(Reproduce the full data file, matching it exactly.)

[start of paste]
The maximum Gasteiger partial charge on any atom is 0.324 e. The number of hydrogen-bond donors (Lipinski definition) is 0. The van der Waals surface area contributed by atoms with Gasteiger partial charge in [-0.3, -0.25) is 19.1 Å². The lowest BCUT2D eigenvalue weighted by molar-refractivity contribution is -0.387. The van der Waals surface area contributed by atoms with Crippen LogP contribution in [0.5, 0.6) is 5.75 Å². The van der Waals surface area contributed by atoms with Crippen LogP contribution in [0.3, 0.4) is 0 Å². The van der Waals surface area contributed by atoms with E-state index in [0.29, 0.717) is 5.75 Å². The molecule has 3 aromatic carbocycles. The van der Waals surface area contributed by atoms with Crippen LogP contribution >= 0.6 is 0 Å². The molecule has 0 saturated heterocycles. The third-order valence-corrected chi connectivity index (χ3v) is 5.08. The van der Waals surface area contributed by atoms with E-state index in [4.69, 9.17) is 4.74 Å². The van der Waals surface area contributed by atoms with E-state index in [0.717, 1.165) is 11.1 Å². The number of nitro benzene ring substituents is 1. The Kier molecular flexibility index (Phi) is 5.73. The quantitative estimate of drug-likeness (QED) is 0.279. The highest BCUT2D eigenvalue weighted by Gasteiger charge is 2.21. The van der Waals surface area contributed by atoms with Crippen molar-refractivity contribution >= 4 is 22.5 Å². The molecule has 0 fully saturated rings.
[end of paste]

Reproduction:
The maximum Gasteiger partial charge on any atom is 0.324 e. The number of hydrogen-bond donors (Lipinski definition) is 0. The van der Waals surface area contributed by atoms with Gasteiger partial charge in [-0.3, -0.25) is 19.1 Å². The lowest BCUT2D eigenvalue weighted by molar-refractivity contribution is -0.387. The van der Waals surface area contributed by atoms with Crippen LogP contribution in [0.5, 0.6) is 5.75 Å². The van der Waals surface area contributed by atoms with Crippen LogP contribution in [0.3, 0.4) is 0 Å². The van der Waals surface area contributed by atoms with E-state index in [0.29, 0.717) is 5.75 Å². The molecule has 3 aromatic carbocycles. The van der Waals surface area contributed by atoms with Crippen LogP contribution >= 0.6 is 0 Å². The molecule has 0 saturated heterocycles. The third-order valence-corrected chi connectivity index (χ3v) is 5.08. The van der Waals surface area contributed by atoms with E-state index in [4.69, 9.17) is 4.74 Å². The van der Waals surface area contributed by atoms with E-state index in [0.717, 1.165) is 11.1 Å². The number of nitro benzene ring substituents is 1. The Kier molecular flexibility index (Phi) is 5.73. The quantitative estimate of drug-likeness (QED) is 0.279. The highest BCUT2D eigenvalue weighted by Gasteiger charge is 2.21. The van der Waals surface area contributed by atoms with Crippen molar-refractivity contribution >= 4 is 22.5 Å². The molecule has 0 fully saturated rings.